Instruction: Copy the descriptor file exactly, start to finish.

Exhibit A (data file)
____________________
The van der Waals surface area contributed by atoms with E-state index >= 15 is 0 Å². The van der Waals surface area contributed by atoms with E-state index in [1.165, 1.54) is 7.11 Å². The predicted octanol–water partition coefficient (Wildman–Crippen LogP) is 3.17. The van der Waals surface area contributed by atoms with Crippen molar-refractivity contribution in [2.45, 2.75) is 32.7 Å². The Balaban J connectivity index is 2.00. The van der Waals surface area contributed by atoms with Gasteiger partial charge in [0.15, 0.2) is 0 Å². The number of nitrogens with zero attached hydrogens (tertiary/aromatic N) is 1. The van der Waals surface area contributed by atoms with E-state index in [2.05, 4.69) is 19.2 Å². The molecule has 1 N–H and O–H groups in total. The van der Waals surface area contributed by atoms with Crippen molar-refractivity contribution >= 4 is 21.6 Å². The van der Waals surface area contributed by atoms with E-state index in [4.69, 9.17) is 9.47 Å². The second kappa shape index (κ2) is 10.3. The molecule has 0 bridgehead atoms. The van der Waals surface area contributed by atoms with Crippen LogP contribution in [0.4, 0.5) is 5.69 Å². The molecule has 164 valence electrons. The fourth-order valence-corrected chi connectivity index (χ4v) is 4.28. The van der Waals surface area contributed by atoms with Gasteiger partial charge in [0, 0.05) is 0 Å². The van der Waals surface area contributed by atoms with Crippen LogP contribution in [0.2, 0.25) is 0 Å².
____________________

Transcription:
The van der Waals surface area contributed by atoms with E-state index >= 15 is 0 Å². The van der Waals surface area contributed by atoms with E-state index in [1.165, 1.54) is 7.11 Å². The predicted octanol–water partition coefficient (Wildman–Crippen LogP) is 3.17. The van der Waals surface area contributed by atoms with Crippen molar-refractivity contribution in [2.45, 2.75) is 32.7 Å². The Balaban J connectivity index is 2.00. The van der Waals surface area contributed by atoms with Gasteiger partial charge in [0.15, 0.2) is 0 Å². The number of nitrogens with zero attached hydrogens (tertiary/aromatic N) is 1. The van der Waals surface area contributed by atoms with E-state index in [2.05, 4.69) is 19.2 Å². The molecule has 1 N–H and O–H groups in total. The van der Waals surface area contributed by atoms with Crippen molar-refractivity contribution >= 4 is 21.6 Å². The van der Waals surface area contributed by atoms with E-state index in [4.69, 9.17) is 9.47 Å². The second kappa shape index (κ2) is 10.3. The molecule has 0 bridgehead atoms. The van der Waals surface area contributed by atoms with Crippen LogP contribution in [0.4, 0.5) is 5.69 Å². The molecule has 164 valence electrons. The fourth-order valence-corrected chi connectivity index (χ4v) is 4.28. The van der Waals surface area contributed by atoms with Gasteiger partial charge in [0, 0.05) is 0 Å². The van der Waals surface area contributed by atoms with Crippen LogP contribution in [0.2, 0.25) is 0 Å².